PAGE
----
At this point of Baricco’s lecture, I understood. Those large movements, which are growing worldwide, are fed with storytelling and they will never be stopped by facts. The facts of the unattainability of electoral promises or the evident incapability of this or that politician, these are facts, but they can’t be a barrier to what is mostly irrational and emotional. It is a sort of collective automatic response, an indomitable stream. It follows man’s animal instinct, the one which makes you believe to absurd things. Alexander wanted to conquer Persia, as they had destroyed the Greek temples 150 years before. Never mind if they were not exactly your temples, as Alexander was Macedonian, it is a meaningless detail compared to the power of the storytelling.

That is why, as long as we want to oppose those movements taking the evidence of the ineptitude of leaders or the folly of some election programmes, with facts, we are in the wrong. Facts do not appeal masses. We need to find a new storytelling; and soon.


11 thoughts on “On the Importance of Storytelling

  1. I see what you mean and feel terribly worried about. Anyway in order to tell stories and convey traditional values I think our stories should be worth telling and our thoughts, plans and experiences worth transmitting. 😅

  2. Absolutely, Stefy. Emotional connection trumps the rational recital of facts every time, and to combat extremism of every political hue one needs an equally powerful if not more powerful narrative that’ll appeal to people’s gut instincts — what is often laughingly termed ‘common sense’. Where and when is such a decent narrative going to emerge?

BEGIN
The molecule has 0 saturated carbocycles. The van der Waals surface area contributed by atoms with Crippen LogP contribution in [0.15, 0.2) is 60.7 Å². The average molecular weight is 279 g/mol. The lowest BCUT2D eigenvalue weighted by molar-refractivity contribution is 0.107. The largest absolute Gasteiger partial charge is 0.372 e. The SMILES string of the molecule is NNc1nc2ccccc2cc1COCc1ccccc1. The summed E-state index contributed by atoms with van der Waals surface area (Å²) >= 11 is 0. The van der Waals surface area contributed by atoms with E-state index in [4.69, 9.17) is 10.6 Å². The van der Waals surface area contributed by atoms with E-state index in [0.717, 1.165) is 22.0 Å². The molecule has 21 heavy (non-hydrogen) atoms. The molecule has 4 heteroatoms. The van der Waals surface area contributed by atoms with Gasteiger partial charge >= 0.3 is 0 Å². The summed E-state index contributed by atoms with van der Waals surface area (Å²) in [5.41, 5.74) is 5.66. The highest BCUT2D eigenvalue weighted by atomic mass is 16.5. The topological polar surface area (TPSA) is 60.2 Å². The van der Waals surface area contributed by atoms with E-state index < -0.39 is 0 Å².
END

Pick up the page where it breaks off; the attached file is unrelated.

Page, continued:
• Nowhere and not now, to be sure. Last week I was in Florence to attend a congress organized by the previous leader of the Democrats (PD) and former Prime Minister Matteo Renzi, someboby who knows his way about storytelling ;), and it ended in a complete disappointment. I went there with the hope to hear a new story, maybe about a new party, new ideas, but nothing. All old and self-referential stuff. That’s why I am so bitterly hopeless these days. By the way, Florence was splendid. At least.

      • Yes, I saw your Firenze photos on Instagram, and very nice too. There’s a similar desperation among Remain supporters with the growing disaster presaged by the fiasco that is Brexit negotiations. When will those who’ve grasped power listen to reason? The answer may be … never, so long as they have an outdated imperial narrative in their blinkered vision.

      • That was the only thing left I could do: taking pictures. By the way, maybe the imperial narration is outdated, but it works still. Power, glory, isolation, national identity, what kind of story could compete with this one?

  3. Nice article . . . one minor quibble (and not something that will help us out through our current woes); facts do eventually win out. They may be ignored for a long time, but at some point, no amount of story-telling can make up for facts.

    Mind you, the story-tellers get more desperate as facts more and more nip away at their stories. Some resort to force and oppression to shore up their crumbling stories, but that just ends up being more facts and make the story that more absurd and patently false.

    Unfortunately, it’s a slow process involving lots of suffering and sacrifice, sometimes by multiple generations. It just pisses me off we’re having to live through it as opposed to being at the tail end of one such cycle.

  4. You might enjoy the series I am starting on storytelling. Comments welcome. Certainly, the folks like Alexander were quite aware of the importance of story. Aristotle in particular was (so far as I know) the first to really explain story and why it worked.